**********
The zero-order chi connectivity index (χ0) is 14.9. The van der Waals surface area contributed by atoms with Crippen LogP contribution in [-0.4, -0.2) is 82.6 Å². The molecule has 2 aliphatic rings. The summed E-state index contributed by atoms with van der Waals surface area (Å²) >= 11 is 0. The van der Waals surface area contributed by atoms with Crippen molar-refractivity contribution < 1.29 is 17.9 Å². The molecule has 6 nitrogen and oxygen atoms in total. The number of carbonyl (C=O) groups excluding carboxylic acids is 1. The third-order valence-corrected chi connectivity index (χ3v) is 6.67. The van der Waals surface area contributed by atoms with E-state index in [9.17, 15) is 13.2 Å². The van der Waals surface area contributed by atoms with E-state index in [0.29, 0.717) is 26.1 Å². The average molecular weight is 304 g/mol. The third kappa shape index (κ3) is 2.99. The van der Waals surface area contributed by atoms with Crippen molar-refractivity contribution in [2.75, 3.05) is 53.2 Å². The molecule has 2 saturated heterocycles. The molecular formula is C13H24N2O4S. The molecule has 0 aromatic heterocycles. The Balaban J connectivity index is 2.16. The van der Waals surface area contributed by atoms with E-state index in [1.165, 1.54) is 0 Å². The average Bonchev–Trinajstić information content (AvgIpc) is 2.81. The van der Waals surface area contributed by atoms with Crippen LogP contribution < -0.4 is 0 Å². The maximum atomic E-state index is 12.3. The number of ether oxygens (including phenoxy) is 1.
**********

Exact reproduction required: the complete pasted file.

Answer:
The zero-order chi connectivity index (χ0) is 14.9. The van der Waals surface area contributed by atoms with Crippen LogP contribution in [-0.4, -0.2) is 82.6 Å². The molecule has 2 aliphatic rings. The summed E-state index contributed by atoms with van der Waals surface area (Å²) >= 11 is 0. The van der Waals surface area contributed by atoms with Crippen molar-refractivity contribution < 1.29 is 17.9 Å². The molecule has 6 nitrogen and oxygen atoms in total. The number of carbonyl (C=O) groups excluding carboxylic acids is 1. The third-order valence-corrected chi connectivity index (χ3v) is 6.67. The van der Waals surface area contributed by atoms with E-state index in [9.17, 15) is 13.2 Å². The van der Waals surface area contributed by atoms with E-state index in [0.29, 0.717) is 26.1 Å². The average molecular weight is 304 g/mol. The third kappa shape index (κ3) is 2.99. The van der Waals surface area contributed by atoms with Crippen molar-refractivity contribution in [2.75, 3.05) is 53.2 Å². The molecule has 2 saturated heterocycles. The molecular formula is C13H24N2O4S. The molecule has 0 aromatic heterocycles. The Balaban J connectivity index is 2.16. The van der Waals surface area contributed by atoms with E-state index in [1.165, 1.54) is 0 Å². The average Bonchev–Trinajstić information content (AvgIpc) is 2.81. The van der Waals surface area contributed by atoms with Crippen LogP contribution < -0.4 is 0 Å². The maximum atomic E-state index is 12.3. The number of ether oxygens (including phenoxy) is 1.